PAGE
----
Don’t let this mild weather fool you. Time is still passing and we have arrived, yet again, to the holiday season. I would be remiss if I didn’t offer the AmNewsFOOD reader a requested and approved turkey recipe. It is a juicy, tender and beautiful bird for your table.
Give yourself three days lead time to brine, season and cook your bird. This recipe is for an 18 to 20 pound bird (giblets removed). Adjust as needed.
For the brine:
7 quarts (28 cups) water
1½ cups coarse salt
6 bay leaves
3 tablespoons whole black peppercorns
1 teaspoon black or brown mustard seeds
1 bottle dry white wine
2 medium onions, thinly sliced
6 garlic cloves, crushed
1 bunch fresh thyme
1 bunch fresh rosemary
Take care that the turkey is submerged in the brine and refrigerated for 24 hours.
Remove the bird from the brine and pat dry inside and out with paper towels. You have two options: (1) If time permits, season the bird (See instructions below. You can use your own seasonings.), cover and refrigerate for another 24 hours before proceeding to next step. (2) If time is limited, remove the bird from the brine and proceed to next steps.
Let the bird come to room temperature at least 2 hours before seasoning (if you chose Option 2) and cooking. Fold wing tips under the turkey and place the turkey, breast side up, on a rack set in a roasting pan and let stand.
For seasoning and basting:
Fresh ground black pepper
3 sticks unsalted butter, plus 4 tablespoons softened
1 bottle dry white wine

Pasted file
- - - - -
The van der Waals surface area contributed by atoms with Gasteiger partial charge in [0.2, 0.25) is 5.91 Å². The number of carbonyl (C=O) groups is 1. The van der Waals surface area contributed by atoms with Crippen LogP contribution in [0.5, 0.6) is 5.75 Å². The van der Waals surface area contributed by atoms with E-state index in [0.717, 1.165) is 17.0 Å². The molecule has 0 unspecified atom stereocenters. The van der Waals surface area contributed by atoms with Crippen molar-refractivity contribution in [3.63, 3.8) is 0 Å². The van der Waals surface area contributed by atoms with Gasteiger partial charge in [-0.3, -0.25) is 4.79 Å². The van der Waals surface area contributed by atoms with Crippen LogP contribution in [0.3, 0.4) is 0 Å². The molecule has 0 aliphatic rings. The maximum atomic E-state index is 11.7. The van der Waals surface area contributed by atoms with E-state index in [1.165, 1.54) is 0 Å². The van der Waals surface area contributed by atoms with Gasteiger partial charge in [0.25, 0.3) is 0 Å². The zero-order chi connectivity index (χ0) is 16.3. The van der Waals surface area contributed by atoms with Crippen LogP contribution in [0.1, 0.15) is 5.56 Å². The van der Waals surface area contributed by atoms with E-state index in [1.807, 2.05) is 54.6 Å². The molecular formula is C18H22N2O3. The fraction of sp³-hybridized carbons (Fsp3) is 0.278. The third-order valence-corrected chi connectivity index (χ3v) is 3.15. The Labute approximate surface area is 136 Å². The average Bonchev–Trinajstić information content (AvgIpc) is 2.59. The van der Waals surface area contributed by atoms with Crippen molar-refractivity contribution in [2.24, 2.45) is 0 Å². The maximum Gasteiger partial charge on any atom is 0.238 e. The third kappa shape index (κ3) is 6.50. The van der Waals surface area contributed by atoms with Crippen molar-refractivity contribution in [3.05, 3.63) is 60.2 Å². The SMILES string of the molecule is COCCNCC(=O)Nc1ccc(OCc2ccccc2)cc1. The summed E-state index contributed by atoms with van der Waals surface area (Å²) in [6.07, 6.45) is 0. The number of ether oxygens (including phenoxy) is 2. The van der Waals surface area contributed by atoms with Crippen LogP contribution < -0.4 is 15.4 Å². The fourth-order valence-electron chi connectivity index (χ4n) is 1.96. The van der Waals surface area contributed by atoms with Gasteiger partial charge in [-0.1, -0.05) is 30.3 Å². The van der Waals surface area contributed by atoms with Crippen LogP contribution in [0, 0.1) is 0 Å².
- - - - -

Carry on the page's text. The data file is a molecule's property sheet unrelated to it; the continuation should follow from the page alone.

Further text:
Place the rack on lowest level in the oven and preheat the oven to 450°.
Combine sticks of butter and wine in a saucepan and warm until melted. Fold a large piece of cheesecloth into quarters, that is, four layers, 18-inches square. Immerse in the mixture and let soak.
Liberally season the birdʼs cavity with kosher salt and freshly ground pepper. (SCHOP! Tip: an unstuffed/herbs-stuffed—rosemary, thyme, sage—turkey decreases cooking time). Tie the legs together loosely with kitchen string. Fold the neck flap under and secure with toothpicks. Rub the turkey with softened butter and liberally season with salt and pepper.
Spread soaked cheesecloth evenly over the breast, about halfway down the sides of the turkey. Place turkey legs first in the oven. Cook for 30 minutes. Using a pastry brush, baste cheesecloth and exposed parts of turkey with butter and wine mixture. Reduce oven temperature to 350° and continue to cook for 2½ more hours, basting every 30 minutes and watching pan juices. If the pan gets too full, spoon out the juices, reserving them for gravy.
After the third hour of cooking, carefully remove and discard the cheesecloth. Turn the roasting pan so the breast is facing the back of the oven. Baste the turkey with pan juices. If not enough juices, continue to use butter and wine. Baste fragile skin carefully! Cook 1 hour, basting after 30 minutes.
After the fourth hour, insert an instant-read thermometer into the thickest part of the thigh without poking the bone. Temperature should reach 180°, and the turkey should be golden brown. The breast does not need to be checked for temperature. If legs are not yet fully cooked, baste the turkey, return it to the oven and cook another 20 to 30 minutes.
Transfer the turkey to a platter, reserving the pan juices. Let the turkey stand 30 minutes before carving.